When Renee wakes up from her minor head injury at the spin class she sees herself in the mirror as a beautiful and powerful woman. Every person that makes casual eye contact with her is, in her mind, checking her out. She announces that while it is understandable if people believe she will leave her receptionist job at the cosmetics firm for a modeling career that she has no plans to walk the runway as she sees her long term goal as staying at Lily LeClaire. She enters a swimsuit competition on the spur of the moment and understands when she doesn’t win because the “fix was in.” She practically bulldozes Ethan into exchanging phone numbers at the dry cleaners when he was only making idle conversation. Most of what Renee exhibits isn’t confidence, it’s delusion. While everyone else in the film seems to accept Renee’s new mindset as attractive and even inspiring, from the audience point of view Renee is mentally ill. It’s the kind of behavior that in the real world would get many people locked up for a psych evaluation. I’m not sure what point writers and directors Abby Kohn and Marc Silverstein were trying to get to when coming up with this story buy my interpretation of what they have created is mostly the polar opposite of what the trailer for the film is selling.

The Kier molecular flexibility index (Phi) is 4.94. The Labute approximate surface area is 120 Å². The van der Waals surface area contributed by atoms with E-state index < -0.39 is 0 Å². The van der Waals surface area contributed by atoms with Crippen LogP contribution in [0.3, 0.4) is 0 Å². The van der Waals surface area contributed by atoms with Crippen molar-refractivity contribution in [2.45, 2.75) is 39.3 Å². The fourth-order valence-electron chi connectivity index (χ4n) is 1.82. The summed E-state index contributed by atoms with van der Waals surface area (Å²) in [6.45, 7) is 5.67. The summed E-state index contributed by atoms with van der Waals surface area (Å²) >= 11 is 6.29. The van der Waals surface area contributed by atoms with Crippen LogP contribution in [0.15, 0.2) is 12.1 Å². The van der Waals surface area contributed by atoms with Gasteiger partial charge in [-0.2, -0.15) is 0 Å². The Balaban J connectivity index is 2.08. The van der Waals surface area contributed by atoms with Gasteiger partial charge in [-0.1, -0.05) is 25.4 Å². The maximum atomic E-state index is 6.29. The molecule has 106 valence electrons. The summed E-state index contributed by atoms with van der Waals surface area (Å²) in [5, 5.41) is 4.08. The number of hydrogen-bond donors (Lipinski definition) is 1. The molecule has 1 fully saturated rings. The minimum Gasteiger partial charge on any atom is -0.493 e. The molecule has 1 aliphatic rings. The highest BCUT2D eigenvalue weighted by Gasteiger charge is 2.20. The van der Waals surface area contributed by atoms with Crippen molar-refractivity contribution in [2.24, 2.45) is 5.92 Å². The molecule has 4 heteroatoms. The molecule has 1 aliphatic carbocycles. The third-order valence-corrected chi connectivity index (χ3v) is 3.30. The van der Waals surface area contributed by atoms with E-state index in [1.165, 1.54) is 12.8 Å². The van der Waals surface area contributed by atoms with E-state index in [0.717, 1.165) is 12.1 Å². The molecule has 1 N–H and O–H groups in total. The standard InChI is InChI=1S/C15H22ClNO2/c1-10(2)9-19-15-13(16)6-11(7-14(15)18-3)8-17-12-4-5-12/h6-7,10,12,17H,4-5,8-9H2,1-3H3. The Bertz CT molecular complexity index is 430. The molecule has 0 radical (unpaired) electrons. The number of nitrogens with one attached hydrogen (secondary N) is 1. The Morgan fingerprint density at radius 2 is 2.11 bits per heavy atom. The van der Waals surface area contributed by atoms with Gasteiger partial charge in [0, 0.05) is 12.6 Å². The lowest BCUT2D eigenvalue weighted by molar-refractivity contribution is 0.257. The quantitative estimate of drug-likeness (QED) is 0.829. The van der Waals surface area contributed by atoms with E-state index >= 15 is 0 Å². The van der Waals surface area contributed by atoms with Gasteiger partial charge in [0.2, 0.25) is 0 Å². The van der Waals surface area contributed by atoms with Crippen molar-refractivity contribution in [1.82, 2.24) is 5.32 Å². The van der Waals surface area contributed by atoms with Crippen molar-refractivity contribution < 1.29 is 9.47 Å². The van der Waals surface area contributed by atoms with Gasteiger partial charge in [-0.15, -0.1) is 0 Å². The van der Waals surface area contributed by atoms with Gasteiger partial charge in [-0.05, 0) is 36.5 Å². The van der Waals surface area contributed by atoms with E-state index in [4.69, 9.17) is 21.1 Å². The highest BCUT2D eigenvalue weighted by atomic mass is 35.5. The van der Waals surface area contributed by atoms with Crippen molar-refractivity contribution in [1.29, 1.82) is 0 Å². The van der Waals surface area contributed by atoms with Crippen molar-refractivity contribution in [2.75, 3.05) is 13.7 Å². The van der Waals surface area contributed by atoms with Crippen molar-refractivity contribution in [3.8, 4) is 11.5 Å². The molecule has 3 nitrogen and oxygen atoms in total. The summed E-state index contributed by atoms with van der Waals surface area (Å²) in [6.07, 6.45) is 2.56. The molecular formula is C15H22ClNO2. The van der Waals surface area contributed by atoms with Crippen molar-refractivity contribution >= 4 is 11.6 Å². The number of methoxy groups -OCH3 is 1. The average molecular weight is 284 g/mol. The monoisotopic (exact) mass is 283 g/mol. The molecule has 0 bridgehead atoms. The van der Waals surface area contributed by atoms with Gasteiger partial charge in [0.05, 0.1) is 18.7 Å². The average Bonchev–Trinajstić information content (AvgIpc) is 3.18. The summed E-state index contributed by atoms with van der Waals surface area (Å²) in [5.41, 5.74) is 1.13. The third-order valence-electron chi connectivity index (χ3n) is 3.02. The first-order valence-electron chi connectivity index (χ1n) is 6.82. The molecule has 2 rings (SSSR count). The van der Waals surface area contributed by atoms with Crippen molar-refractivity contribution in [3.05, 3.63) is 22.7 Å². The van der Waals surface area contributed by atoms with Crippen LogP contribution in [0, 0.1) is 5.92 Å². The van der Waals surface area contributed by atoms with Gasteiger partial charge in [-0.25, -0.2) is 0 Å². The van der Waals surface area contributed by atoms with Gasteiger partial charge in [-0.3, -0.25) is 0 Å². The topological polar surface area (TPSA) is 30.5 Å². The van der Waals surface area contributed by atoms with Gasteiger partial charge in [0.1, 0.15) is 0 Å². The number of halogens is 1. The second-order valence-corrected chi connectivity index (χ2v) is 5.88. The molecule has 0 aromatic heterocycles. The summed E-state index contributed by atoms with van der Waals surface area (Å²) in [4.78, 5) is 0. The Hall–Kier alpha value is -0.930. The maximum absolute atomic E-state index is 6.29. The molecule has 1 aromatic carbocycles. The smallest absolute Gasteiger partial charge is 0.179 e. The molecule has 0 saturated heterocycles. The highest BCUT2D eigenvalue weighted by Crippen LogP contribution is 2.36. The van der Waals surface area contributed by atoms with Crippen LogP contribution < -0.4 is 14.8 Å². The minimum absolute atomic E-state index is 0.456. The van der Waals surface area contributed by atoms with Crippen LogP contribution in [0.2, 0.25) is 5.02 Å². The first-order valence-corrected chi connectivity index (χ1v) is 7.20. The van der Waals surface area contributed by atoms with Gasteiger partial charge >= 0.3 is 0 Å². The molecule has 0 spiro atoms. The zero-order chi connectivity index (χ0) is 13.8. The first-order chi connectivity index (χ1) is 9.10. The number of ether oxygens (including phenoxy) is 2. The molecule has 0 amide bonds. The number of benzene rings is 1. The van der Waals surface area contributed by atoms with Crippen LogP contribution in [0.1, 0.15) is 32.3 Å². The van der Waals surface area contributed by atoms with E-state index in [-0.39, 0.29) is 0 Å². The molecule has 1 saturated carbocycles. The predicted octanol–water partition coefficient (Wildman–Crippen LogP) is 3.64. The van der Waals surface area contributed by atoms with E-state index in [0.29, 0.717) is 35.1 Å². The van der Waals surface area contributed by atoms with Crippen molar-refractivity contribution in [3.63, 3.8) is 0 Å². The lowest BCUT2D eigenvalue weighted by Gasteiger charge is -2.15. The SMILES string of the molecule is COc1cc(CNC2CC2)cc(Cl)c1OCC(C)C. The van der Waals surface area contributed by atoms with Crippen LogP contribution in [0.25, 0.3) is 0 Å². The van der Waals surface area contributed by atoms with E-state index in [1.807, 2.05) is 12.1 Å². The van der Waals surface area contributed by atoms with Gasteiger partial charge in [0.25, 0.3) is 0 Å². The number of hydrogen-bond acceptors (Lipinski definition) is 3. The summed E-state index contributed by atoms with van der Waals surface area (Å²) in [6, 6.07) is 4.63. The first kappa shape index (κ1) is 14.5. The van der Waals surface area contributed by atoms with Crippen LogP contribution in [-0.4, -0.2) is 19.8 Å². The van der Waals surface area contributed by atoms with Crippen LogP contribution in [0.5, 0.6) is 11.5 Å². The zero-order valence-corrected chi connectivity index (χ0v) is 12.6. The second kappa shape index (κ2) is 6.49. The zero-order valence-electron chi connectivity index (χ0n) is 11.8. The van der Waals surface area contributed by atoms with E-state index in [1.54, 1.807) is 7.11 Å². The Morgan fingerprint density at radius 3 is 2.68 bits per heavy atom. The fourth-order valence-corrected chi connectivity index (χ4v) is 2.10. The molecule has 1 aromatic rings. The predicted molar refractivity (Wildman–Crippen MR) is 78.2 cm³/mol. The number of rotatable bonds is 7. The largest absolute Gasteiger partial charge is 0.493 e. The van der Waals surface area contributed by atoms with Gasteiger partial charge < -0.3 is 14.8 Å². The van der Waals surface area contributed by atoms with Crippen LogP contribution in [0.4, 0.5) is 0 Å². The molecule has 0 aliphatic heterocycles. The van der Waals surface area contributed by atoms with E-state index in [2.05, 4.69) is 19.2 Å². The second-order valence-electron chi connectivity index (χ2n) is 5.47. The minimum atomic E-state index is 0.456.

While I believe the story is the weakest part of “I Feel Pretty” the performance of Michelle Williams as Avery LeClaire is probably the strongest. Williams is nearly unrecognizable as Avery with a wig of long, straight blond hair and a voice that is breathy and high-pitched. Avery is funny in her cluelessness. She doesn’t understand the struggles of middle class women and feels no need to learn which works against her as the company is preparing to introduce a budget-priced line of cosmetics that will be sold in nationwide chain department stores. Her grandmother, Lauren Hutton as Lily LeClaire, sees this shortcoming in her granddaughter and is not shy about letting Avery know. The struggle of making her grandmother happy while running a giant company that has a history of exclusivity is part of what opens the door for Renee to assist in the new line. Avery’s lack of confidence in herself and the way she speaks and moves through life is mined for humor as she confides in Renee. Williams performance is a breath of fresh air in an otherwise predictable romantic comedy.